Alumni Return to Alma Mater for Reunion Weekend
1953, 1963 and 1973 Classes Honored
June 10, 2013
Looking through their WC yearbooks renewed memories for members of the 40-year reunion Class of 1973 at Friday evening's welcome reception hosted by President Jim and Sue Reynolds.
Scores of Wilmington College alumni relived their college glory days while reconnecting with former classmates, favorite professors and their campus during WC’s annual Alumni Reunion Weekend June 7 and 8.
For early arrivers, President Jim and Sue Reynolds hosted a welcome reception Friday evening at Firbank Fell, the president’s home on the perimeter of campus.
Activities started early Saturday when, after a continental breakfast, the popular Alumni College program got underway.
Alumni heard a spry 91-year-old Larry Gara, emeritus professor of history, share his affinity for classic jazz while Jim Boland, professor of education, spoke of his work in combatting bullying and making schools a safer and more productive environment for student learning.
Martin Giesbrecht, a member of the economics faculty from 1958 to 1987, presented on the economic history of food. Also, Gloria Flaherty, emeritus professor of education, and Michele Beery, professor of education, presented on education-related issues.
In addition, Monte Anderson, professor of agriculture, gave an update on his area, which now constitutes the largest academic major at WC, answered horticultural questions and led alumni in putting together planters of annual flowers to take home.
The College sponsored special reunions for the classes of 1953, 1963 and 1973 and it honored three alumni with special awards.
Robert Russo, Class of 1978, received the Distinguished Alumni Citation for Professional Achievement as a result of his 35 years of coaching success in three NCAA divisions. Michael Birkel ’76, an accomplished author and a professor of religion at Earlham College, and Steve F. Haines ’73, retired local educator and retired founding director of College-Community Summer Theatre, each received Distinguished Alumni Citations for Professional Achievement in Education.
(LEFT) President Jim Reynolds presents Steven F. Haines '73 with a Distinguished Alumni Citation for Outstanding Contributions to Education award.
The newly inaugurated president noted highlights from an “exciting year” that included the College receiving a $20 million low-interest loan from the U.S. Department of Agriculture’s rural economic development program that will “kick-start” a number of campus projects, some of which are buildings.
“By this time next year, I hope you’ll see a lot of new things on your campus,” he said.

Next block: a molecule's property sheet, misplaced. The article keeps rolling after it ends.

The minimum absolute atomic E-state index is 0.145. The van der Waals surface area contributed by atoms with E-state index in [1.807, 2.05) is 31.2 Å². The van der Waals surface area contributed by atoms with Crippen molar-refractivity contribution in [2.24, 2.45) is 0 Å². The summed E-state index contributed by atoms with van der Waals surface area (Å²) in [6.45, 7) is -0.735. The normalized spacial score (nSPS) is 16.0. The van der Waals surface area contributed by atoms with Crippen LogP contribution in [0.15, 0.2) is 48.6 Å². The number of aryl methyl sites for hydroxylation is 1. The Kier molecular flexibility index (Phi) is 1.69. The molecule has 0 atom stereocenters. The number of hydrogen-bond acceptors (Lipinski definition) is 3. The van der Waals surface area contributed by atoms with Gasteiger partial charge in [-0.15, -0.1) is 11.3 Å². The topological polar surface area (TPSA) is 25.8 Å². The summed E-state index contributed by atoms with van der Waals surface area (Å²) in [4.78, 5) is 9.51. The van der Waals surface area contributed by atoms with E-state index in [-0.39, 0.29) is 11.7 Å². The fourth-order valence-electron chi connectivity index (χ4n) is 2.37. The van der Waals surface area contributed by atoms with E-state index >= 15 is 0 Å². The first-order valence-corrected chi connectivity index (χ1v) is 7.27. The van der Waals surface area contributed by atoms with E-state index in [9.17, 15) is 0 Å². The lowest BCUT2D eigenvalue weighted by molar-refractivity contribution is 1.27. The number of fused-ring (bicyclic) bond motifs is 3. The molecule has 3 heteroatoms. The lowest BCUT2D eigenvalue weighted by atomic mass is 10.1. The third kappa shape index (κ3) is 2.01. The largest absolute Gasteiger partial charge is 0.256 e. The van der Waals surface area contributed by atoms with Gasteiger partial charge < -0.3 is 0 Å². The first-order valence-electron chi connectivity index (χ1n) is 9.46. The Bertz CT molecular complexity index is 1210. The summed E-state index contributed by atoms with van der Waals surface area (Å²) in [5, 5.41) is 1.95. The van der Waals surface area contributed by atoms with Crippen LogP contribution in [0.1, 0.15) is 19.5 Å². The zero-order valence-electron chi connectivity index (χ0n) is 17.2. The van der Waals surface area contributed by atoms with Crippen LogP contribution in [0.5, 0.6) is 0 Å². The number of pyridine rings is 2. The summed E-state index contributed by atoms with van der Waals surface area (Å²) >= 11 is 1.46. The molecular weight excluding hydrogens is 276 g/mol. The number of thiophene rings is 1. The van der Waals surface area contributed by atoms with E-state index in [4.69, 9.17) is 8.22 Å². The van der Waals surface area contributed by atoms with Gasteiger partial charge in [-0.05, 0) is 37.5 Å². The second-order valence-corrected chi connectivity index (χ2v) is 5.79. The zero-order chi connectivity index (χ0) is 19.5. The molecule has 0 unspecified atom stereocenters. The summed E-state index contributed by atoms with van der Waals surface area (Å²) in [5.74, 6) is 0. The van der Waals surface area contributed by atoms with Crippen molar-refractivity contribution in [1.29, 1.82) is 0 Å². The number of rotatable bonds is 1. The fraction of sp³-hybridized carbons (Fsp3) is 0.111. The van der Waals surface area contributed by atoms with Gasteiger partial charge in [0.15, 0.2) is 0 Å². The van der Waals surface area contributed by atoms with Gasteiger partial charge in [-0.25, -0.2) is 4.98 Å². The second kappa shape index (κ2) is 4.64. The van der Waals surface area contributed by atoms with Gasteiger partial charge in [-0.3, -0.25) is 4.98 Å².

Reynolds said the College anticipates its 18th consecutive balanced budget when the fiscal year ends June 30. Also, the College is undergoing a branding initiative that will fine-tune its marketing messages and, this fall, the Higher Learning Commission will hold a campus site visit as WC endeavors to successfully complete its periodic continuing accreditation process.
He also announced a new initiative that may be known as the Wilmington Institute for Sustainable Engagement, which will be a certificate program in which students will have “intentional encounters” in service and leadership that incorporate a rich experience with some of Wilmington’s distinct offerings.
“We care deeply about what we do for students — that hasn’t changed since you were here,” Reynolds said. “We love having our alumni and friends on campus at gatherings like this. We want you to come home often.”
(RIGHT) Beth Copeland McDonald '73 enjoys renewing ties with a favorite professor, T. Canby Jones, emeritus professor of religion & philosophy.
The weekend culminated with Saturday’s reunion banquet at which members of the 50-year class, 1963, received their Quaker Emeriti medallions.
As Reynolds took the class on a trip down memory lane, he hearkened its senior year, 1962-63, that featured the unnerving Cuban Missile Crisis, James Meredith requiring the assistance of federal troops to enroll at Ole Miss, and bread and gasoline costing 22 and 29 cents, respectively.
(LEFT) Philip Bayless, emeritus professor of chemistry, presents the Quaker Emeriti Medallion,which signifies 50 years since one's graduation from WC, to Sherron Fox Collins.
At WC, the College enjoyed an all-time high enrollment of 780 students, 25 percent of whom worked at the Randall Company to finance their education. Larry Gara was one of 10 new faculty members. Tuition, room and board cost $750 for the school year and, in June 1963, some 150 graduates heard James J. Nance, chair, Central National Bank of Cleveland, offer the commencement address.
“A big part of who we are is who you are because of the indelible impression you left here,” Reynolds told the 50-year reunion class. “You’ve been graduates now for 50 years and we’re grateful for your gifts back to Wilmington College of your time, talents and treasure.”